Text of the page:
The passion, the journey, the home – all archetypes, all major building blocks in the Lego of K D’s ‘Create-Your-Own-
Story’ pack. The passion can be a lover, an adventure, a personal challenge answered, revenge for a wrong done, the search for the Undiscovered Country. The journey is what it takes to realize that passion, whether it’s through the Amazon Rain Forest or down to the corner market, whether it’s a novel written or a aria sung. And the home is Dreams image 2IMG_0351everything that our characters are, all they fear, all they hope to become. It’s their neuroses, their flaws, and their joys and their hopes. Put those three together and the story possibilities are endless.

The dreams are never comfortable, never easy, and that’s one more reason why they’re so valuable for story. The places of powerful fiction are the places that frighten us, the places that make us uncomfortable, the obstacles in our path, the delays in the journey or the unexpected detours. Story is made up of the rough patches, and the rooms inside us that we’d choose not to visit if we could keep from it. There’s no ignoring those uncomfortable parts of us, no making them go away. But bring the ‘dreams’ into the waking world and transform them into story, and let the fun begin!

 

 

Remember! Week Two of the INTERVIEWING WADE Blog Tour and Giveaway begins tomorrow!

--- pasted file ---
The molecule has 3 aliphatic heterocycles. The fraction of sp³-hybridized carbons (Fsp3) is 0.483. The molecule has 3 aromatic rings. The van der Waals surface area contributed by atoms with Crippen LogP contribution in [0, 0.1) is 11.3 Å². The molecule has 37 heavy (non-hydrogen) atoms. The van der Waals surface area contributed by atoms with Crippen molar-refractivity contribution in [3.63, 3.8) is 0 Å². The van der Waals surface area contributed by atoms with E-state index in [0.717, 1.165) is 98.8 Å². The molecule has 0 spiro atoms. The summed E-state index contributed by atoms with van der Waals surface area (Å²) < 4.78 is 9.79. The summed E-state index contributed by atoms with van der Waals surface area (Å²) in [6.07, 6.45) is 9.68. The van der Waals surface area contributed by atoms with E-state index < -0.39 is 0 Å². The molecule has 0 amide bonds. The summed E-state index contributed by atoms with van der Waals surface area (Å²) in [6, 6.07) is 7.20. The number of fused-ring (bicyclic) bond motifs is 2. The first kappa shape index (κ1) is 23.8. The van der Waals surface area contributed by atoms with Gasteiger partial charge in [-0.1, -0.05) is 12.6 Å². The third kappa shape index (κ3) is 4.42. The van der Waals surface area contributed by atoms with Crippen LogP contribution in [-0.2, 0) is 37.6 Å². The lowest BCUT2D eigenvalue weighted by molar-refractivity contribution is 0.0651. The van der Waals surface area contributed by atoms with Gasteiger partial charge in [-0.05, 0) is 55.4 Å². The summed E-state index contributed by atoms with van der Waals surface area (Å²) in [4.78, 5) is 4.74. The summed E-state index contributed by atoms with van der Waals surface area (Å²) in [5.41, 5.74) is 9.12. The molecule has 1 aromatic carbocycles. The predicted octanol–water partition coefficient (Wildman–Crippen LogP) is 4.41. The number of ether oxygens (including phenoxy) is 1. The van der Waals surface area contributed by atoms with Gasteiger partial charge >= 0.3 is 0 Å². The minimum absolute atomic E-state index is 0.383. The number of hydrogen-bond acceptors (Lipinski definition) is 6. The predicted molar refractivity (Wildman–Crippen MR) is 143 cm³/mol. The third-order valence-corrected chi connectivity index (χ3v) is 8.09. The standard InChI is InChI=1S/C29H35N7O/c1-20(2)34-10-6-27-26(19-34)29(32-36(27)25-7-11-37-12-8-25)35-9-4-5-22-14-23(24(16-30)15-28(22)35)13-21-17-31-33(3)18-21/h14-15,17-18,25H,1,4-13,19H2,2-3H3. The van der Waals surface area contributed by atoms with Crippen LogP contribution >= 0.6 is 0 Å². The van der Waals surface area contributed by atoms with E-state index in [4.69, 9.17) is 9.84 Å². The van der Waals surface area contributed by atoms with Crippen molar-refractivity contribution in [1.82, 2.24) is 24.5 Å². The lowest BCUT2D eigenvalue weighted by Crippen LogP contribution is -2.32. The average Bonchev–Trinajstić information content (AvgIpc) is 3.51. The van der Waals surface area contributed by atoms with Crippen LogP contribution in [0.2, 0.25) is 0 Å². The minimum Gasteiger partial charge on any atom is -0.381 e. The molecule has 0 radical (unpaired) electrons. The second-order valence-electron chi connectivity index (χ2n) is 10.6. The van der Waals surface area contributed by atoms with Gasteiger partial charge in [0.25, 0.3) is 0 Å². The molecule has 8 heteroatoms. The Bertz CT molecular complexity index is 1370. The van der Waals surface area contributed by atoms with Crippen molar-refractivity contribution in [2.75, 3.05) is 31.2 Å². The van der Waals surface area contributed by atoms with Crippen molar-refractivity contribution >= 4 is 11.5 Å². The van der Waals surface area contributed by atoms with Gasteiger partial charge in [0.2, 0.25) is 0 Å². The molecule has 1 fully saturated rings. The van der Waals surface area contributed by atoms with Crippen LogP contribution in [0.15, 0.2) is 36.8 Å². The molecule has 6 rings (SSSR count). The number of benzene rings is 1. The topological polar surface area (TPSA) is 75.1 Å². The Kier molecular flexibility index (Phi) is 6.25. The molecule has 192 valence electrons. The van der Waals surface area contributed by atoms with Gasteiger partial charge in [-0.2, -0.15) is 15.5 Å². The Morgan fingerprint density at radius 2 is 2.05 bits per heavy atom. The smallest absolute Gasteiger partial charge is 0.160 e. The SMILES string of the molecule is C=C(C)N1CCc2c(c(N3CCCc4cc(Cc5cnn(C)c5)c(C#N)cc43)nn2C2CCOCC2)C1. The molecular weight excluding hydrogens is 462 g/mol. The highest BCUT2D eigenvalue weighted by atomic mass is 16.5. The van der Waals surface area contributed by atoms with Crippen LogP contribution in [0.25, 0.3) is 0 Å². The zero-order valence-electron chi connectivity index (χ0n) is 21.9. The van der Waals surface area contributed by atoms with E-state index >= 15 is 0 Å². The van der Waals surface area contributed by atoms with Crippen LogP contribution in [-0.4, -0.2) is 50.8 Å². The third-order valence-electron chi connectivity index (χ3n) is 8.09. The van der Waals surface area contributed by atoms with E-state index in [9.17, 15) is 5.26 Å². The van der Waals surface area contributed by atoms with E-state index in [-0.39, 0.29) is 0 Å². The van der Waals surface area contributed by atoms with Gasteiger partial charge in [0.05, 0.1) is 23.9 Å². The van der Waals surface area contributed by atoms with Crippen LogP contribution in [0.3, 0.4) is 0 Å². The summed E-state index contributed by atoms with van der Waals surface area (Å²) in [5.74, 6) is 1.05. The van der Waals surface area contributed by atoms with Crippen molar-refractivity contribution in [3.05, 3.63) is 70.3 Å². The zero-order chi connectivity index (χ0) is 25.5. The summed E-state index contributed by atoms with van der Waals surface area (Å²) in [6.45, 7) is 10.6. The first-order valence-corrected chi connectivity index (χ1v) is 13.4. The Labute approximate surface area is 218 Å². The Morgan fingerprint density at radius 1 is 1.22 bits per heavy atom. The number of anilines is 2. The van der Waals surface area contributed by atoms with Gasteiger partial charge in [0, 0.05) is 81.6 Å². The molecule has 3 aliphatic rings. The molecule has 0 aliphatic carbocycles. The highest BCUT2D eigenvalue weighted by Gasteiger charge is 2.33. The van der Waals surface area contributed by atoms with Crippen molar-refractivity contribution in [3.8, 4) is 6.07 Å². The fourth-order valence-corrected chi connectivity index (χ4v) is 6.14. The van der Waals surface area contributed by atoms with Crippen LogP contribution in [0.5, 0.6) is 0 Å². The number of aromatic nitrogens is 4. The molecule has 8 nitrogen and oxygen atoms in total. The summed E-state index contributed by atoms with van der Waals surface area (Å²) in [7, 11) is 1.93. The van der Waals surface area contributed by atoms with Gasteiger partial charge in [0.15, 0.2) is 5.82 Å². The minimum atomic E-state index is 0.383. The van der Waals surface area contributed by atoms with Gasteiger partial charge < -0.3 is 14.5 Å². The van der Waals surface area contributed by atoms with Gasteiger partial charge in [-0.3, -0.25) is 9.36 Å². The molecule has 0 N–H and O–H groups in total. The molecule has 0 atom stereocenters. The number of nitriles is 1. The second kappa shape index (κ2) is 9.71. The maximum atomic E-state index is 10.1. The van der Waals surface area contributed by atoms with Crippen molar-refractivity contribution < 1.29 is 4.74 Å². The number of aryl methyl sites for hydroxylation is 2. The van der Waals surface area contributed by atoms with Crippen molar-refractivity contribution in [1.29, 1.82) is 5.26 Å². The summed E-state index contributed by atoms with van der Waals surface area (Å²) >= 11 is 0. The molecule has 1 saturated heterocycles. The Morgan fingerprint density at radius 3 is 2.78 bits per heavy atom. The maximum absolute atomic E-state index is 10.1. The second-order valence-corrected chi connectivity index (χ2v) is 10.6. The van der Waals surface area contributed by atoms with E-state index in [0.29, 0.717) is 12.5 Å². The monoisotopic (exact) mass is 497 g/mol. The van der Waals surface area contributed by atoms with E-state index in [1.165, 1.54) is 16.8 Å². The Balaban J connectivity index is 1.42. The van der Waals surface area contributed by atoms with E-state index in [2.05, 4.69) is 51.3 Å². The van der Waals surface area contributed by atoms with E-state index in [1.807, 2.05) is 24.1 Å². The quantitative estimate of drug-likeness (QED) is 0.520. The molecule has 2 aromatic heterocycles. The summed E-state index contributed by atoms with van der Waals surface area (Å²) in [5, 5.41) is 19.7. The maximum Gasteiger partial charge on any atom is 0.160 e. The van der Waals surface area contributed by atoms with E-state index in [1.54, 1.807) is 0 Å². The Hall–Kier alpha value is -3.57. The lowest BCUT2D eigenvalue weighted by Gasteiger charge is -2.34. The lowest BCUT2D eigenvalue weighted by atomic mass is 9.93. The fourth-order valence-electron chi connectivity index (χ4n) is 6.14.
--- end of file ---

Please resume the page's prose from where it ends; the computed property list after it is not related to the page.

Mar 30   Books and Banter   http://locglin.blogspot.com/

Mar 31   Case Sharidan   http://casesheridan.wordpress.com/

Apr 1   Lisabet Sarai http://lisabetsarai.blogspot.com

Ap 2   Gale Stanley http://galestanley.blogspot.com/

Ap 3   Illustrious Illusions http://www.illustriousillusions.com/

 

If you’ve missed Week One of the Blog Tour, you can still check it out!

Mar 23   L. C. Wilkinson   http://lcwilkinson.com/

Mar 24   Jan Graham http://jangraham.blogspot.com/

Mar 25 Lynelle Clark http://lynelleclarkaspiredwriter.blogspot.com/

Mar 26   Nice Ladies, Naughty Books http://niceladiesnaughtybooks.com/

Mar 27   Love Bites & Silk Ties http://www.lovebitessilkties.co.uk/

 

INTERVIEWING WADE  is An Executive Decision novel (Click Here for Book One | Book Two | Book Three)

The Executive Decisions Trilogy may be over, but the story continues. Intrepid reporter, Carla Flannery, wants to interview Wade Crittenden, the secretive creative genius behind Pneuma Inc. But when, against all odds, Wade actually agrees to the interview, Carla suspects ulterior motives.

Carla has made a lot of enemies in her work and when Wade discovers she’s being stalked, he agrees to the interview to keep her close and safe. As the situation turns deadly, lives and hearts are on the line, and the interview reveals far more about both than either ever expected.

 

Interviewing Wad is available from:

Amazon UK

Amazon US

Amazon AU

Amazon CA

 

 

Voyeur or Body Thief

(From the Archives)